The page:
In that early, at the early stages, the idea was to upgrade the SIM into the third university. So those of us who formed the working groups, the main responsibility was for us to review all the degree programmes at SIM and to look at the rigor of those programmes, the coverage of those programmes to see whether or not those could be re-packaged and enhanced into business university. So the skill sets that were required were mostly the skills that were possessed by senior faculty members who have many years of experience in teaching, also experience in administration and running of programmes. So the ten faculty members that were appointed were the existing heads of divisions at that time and other senior members who were involved in different aspects of administering the programmes at NTU.
At that point in time when I was involved in the workgroup, I had not thought that I would leave NTU. I thought that it was just something extra to do beyond running a division so I wasn’t thinking of any risk at all. I was just looking at the opportunity to see whether an existing university that was run as a second chance university could be upgraded into a state-recognised university so all I saw was excitement and something really new.
I believe it was about late 1996 or early 1997. What I was told at the time was that Singapore had embarked on a strategic plan, one aspect of which was to make Singapore the education hub of South East Asia and that that meant that Singapore both would want to attract foreigners into Singapore to avail themselves of higher education services and also that internally they wanted to increase the percentage of the cohort going to university themselves. Partly because the economy in Singapore had changed so much that it sold as a service economy, it really wanted to increase the percentage of young people going to university. So it was both that was happening and that the Wharton school had been contacted because Singapore was interested in bringing in an outside institution to run a business school of its own.
I first came in the summer of 1997 and I came because we had been approached and we should seriously consider this invitation. And I was going to be in Asia, going up to Hong Kong and the dean of the Wharton School said to me, “Why don’t you go down to Singapore first and meet people?” And so I came down here and in my very first visit in about three days I saw so much, I now laugh about how much I saw.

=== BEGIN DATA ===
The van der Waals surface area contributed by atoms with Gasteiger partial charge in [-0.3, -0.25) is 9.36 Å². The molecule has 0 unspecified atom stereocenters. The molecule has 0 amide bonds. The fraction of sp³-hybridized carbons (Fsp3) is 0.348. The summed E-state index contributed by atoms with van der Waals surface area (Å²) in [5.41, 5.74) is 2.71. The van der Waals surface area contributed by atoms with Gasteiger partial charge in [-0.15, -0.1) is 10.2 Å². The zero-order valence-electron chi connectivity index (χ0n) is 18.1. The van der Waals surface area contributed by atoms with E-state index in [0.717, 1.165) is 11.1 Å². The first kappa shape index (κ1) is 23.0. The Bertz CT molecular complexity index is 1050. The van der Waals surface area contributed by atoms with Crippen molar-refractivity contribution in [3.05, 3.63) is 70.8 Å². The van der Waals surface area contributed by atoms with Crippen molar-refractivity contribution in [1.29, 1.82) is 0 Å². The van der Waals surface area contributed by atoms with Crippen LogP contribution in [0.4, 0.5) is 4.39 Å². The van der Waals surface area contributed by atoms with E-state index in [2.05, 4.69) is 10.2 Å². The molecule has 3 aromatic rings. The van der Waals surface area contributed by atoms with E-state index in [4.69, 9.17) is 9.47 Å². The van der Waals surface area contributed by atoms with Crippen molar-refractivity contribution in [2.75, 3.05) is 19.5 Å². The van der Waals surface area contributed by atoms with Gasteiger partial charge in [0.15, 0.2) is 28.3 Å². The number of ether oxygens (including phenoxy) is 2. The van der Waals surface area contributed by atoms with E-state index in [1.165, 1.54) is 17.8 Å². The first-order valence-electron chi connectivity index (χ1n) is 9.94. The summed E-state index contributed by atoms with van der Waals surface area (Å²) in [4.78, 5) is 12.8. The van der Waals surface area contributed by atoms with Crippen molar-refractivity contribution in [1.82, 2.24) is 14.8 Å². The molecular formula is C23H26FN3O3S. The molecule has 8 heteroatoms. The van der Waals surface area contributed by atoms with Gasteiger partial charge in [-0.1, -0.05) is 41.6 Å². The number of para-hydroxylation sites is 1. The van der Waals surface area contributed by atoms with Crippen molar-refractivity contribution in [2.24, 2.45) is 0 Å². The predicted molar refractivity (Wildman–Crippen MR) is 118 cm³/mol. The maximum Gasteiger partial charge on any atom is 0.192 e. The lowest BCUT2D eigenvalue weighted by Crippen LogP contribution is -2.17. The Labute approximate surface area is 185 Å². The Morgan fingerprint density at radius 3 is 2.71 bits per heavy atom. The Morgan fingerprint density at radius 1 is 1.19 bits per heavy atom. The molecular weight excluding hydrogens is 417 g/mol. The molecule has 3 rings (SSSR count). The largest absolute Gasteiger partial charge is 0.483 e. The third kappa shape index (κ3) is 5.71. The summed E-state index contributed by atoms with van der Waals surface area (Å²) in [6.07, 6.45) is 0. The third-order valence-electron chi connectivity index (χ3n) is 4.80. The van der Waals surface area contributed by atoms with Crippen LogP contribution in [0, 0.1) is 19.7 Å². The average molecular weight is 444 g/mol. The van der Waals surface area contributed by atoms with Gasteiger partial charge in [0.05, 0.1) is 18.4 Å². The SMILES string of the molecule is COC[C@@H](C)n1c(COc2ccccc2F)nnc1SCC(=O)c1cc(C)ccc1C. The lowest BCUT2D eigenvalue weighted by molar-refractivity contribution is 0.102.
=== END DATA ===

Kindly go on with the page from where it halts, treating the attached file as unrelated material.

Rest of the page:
I was a Director of Education for the last ten years of my service with the Ministry of Education. I started out as a teacher, became a principal and did various portfolios at the Ministry of Education, from curriculum development to personnel work and so on. I spent the last ten years as Director of Education, looking after the professional aspects of teaching and learning, particularly at the Primary and Secondary levels. Of course, there is also involvement with polytechnics, the ITE, as well as the universities.
I was retiring at the end of December 1996 and I was approached by an HR firm, whether I would like to be the Executive Director of SIM after the previous director left. It took awhile to decide whether I should really take on the job but I was very interested in adult education, or further education for working adults. I was very passionate about the fact that there were people out there who had no opportunities for further education. So after some consideration I met with the Governing Council then, was interviewed by the Governing Council then. They asked me about my ideas and subsequently they said they would take me on and that’s how it went. I was very happy to be able go to SIM and continue to look at education but this time education for working adults.
To me, it’s the start of something that is great. Actually [looking at] the conception of the university at that point in time and what it is now, I think they were two totally different things. We started on the basis that we wanted to become a huge university and, to some extent, to provide for, not just the A-level students, but also people who have graduated [from polytechnic], like the university [Singapore Institute of Technology] that Chin Tiong [Tan Chin Tiong] is heading at this moment in time. So the role has shifted tremendously from the time we were told about it till what SMU is today. I think it’s a totally different thing entirely. SMU today is more like a boutique university. Then, it was meant to be a ‘mass’ university, in the sense that it’s a university for the masses, just like NTU and NUS [National University of Singapore]. We’re supposed to be a full-fledged university with all the various things coming in, but with primary focus on business and management education.